Background: The role of pre-operative chemotherapy in the treatment of patients with non-small cell lung cancer (NSCLC) was not clear. A systematic review and quantitative meta-analysis were therefore undertaken to evaluate the available evidence from randomised trials.
Objectives: To evaluate the effect of pre-operative chemotherapy on survival in patients with non-small cell lung cancer. If adequate data are available, to investigate whether or not pre-defined patient subgroups benefit more or less from pre-operative chemotherapy.
Search strategy: MEDLINE and CANCERLIT searches for randomised controlled trials (RCTs) were supplemented by information from trial registers and by handsearching relevant meeting proceedings and by discussion with relevant trialists and organisations.
Selection criteria: RCTs were eligible for inclusion provided the patients had been randomised between chemotherapy followed by surgery versus surgery alone and that the method of randomisation precluded prior knowledge of the treatment to be assigned.
Data collection and analysis: A systematic review and meta-analysis based on aggregate data extracted from trial publications was carried out to assess the effectiveness of pre-operative chemotherapy in NSCLC. This involved identifying eligible RCTs and extracting aggregate data from the abstracts or reports of these RCTs. Hazard ratios were calculated from published summary statistics and then combined to give pooled estimates of treatment efficacy.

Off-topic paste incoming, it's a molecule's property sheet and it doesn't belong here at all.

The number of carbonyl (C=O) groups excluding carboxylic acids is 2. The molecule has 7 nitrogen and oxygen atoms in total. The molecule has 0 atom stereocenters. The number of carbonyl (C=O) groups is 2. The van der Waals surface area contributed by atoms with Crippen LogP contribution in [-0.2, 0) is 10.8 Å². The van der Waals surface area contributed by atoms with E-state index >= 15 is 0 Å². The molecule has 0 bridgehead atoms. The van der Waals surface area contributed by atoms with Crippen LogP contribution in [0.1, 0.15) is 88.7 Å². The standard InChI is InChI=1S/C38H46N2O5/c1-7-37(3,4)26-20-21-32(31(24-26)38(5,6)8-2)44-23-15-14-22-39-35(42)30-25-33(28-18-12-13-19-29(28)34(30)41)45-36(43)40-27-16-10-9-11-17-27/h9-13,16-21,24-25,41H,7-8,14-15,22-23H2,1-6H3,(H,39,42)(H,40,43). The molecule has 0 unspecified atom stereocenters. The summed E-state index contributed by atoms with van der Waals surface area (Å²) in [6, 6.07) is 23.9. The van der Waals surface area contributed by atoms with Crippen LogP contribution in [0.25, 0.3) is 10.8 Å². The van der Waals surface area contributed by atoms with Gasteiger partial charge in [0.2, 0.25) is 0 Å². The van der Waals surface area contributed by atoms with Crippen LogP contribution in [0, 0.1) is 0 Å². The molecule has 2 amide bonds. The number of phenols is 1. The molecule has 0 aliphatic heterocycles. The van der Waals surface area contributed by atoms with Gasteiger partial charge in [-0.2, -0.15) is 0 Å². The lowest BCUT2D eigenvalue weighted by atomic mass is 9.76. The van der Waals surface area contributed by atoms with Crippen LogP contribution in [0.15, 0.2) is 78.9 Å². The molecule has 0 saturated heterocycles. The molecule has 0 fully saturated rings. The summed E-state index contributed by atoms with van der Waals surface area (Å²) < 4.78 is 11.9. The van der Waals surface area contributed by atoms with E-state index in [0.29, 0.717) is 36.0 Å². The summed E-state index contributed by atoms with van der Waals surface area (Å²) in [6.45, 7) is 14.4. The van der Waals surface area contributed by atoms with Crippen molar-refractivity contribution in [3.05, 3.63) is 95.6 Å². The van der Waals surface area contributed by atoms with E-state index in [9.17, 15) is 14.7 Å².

Main results: Twelve eligible RCTs were identified. Data were available from seven RCTs including 988 patients (75% of eligible patients). Pre-operative chemotherapy increased survival with a hazard ratio of 0.82 (95%CI 0.69-0.97) P = 0.022. This is equivalent to an absolute benefit of 6%, increasing overall survival across all stages of disease from 14% to 20% at 5 years. There was no evidence of statistical heterogeneity (P = 0.980, I(2 )= 0).
Authors' conclusions: This analysis shows a significant increase in survival attributable to pre-operative chemotherapy. This is currently the best estimate of the effectiveness of this therapy, but is based on a small number of trials and patients. This analysis was unable to address important questions such as whether particular types of patients may benefit more or less from pre-operative chemotherapy or whether the early stopping of a number of included RCTs impacted on the results. These issues may be addressed by an ongoing individual patient data (IPD) meta-analysis.